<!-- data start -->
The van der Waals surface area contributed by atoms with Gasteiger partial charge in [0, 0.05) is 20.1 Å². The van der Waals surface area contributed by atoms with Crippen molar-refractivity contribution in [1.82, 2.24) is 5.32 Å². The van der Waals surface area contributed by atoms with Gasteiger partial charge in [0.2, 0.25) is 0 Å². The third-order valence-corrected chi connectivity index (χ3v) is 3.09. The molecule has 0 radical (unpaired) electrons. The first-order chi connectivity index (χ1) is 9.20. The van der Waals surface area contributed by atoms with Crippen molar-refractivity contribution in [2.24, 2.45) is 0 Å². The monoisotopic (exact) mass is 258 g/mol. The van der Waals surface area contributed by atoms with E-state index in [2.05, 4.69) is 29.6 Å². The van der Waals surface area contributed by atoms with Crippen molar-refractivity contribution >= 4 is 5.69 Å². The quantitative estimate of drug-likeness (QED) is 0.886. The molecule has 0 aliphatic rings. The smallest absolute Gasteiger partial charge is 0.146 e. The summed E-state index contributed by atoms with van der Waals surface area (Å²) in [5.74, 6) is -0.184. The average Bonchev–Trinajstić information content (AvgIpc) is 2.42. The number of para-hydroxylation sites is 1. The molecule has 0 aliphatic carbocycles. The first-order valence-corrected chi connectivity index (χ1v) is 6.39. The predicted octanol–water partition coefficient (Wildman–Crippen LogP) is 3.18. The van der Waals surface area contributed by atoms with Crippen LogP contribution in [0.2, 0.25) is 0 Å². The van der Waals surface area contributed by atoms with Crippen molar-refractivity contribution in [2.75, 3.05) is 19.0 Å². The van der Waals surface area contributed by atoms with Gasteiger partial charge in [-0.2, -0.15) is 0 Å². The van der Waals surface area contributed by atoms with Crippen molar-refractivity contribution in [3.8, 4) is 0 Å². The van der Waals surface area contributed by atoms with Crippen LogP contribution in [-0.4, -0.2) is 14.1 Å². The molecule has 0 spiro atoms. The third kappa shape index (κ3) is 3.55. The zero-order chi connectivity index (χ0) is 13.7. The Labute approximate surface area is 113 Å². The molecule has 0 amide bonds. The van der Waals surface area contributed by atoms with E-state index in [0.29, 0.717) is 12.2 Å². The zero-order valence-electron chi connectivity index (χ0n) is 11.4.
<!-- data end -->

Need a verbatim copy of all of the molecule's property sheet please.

The van der Waals surface area contributed by atoms with Gasteiger partial charge in [0, 0.05) is 20.1 Å². The van der Waals surface area contributed by atoms with Crippen molar-refractivity contribution in [1.82, 2.24) is 5.32 Å². The van der Waals surface area contributed by atoms with Gasteiger partial charge in [0.2, 0.25) is 0 Å². The third-order valence-corrected chi connectivity index (χ3v) is 3.09. The molecule has 0 radical (unpaired) electrons. The first-order chi connectivity index (χ1) is 9.20. The van der Waals surface area contributed by atoms with Crippen molar-refractivity contribution in [2.24, 2.45) is 0 Å². The monoisotopic (exact) mass is 258 g/mol. The van der Waals surface area contributed by atoms with E-state index in [2.05, 4.69) is 29.6 Å². The van der Waals surface area contributed by atoms with Crippen molar-refractivity contribution >= 4 is 5.69 Å². The quantitative estimate of drug-likeness (QED) is 0.886. The molecule has 0 aliphatic rings. The smallest absolute Gasteiger partial charge is 0.146 e. The summed E-state index contributed by atoms with van der Waals surface area (Å²) in [5.74, 6) is -0.184. The average Bonchev–Trinajstić information content (AvgIpc) is 2.42. The number of para-hydroxylation sites is 1. The molecule has 0 aliphatic carbocycles. The first-order valence-corrected chi connectivity index (χ1v) is 6.39. The predicted octanol–water partition coefficient (Wildman–Crippen LogP) is 3.18. The van der Waals surface area contributed by atoms with Crippen LogP contribution in [0.2, 0.25) is 0 Å². The van der Waals surface area contributed by atoms with Crippen molar-refractivity contribution in [2.75, 3.05) is 19.0 Å². The van der Waals surface area contributed by atoms with Gasteiger partial charge in [-0.2, -0.15) is 0 Å². The van der Waals surface area contributed by atoms with Crippen molar-refractivity contribution in [3.8, 4) is 0 Å². The van der Waals surface area contributed by atoms with Crippen LogP contribution in [-0.4, -0.2) is 14.1 Å². The molecule has 0 spiro atoms. The third kappa shape index (κ3) is 3.55. The zero-order chi connectivity index (χ0) is 13.7. The Labute approximate surface area is 113 Å². The molecule has 0 amide bonds. The van der Waals surface area contributed by atoms with E-state index in [0.29, 0.717) is 12.2 Å². The zero-order valence-electron chi connectivity index (χ0n) is 11.4.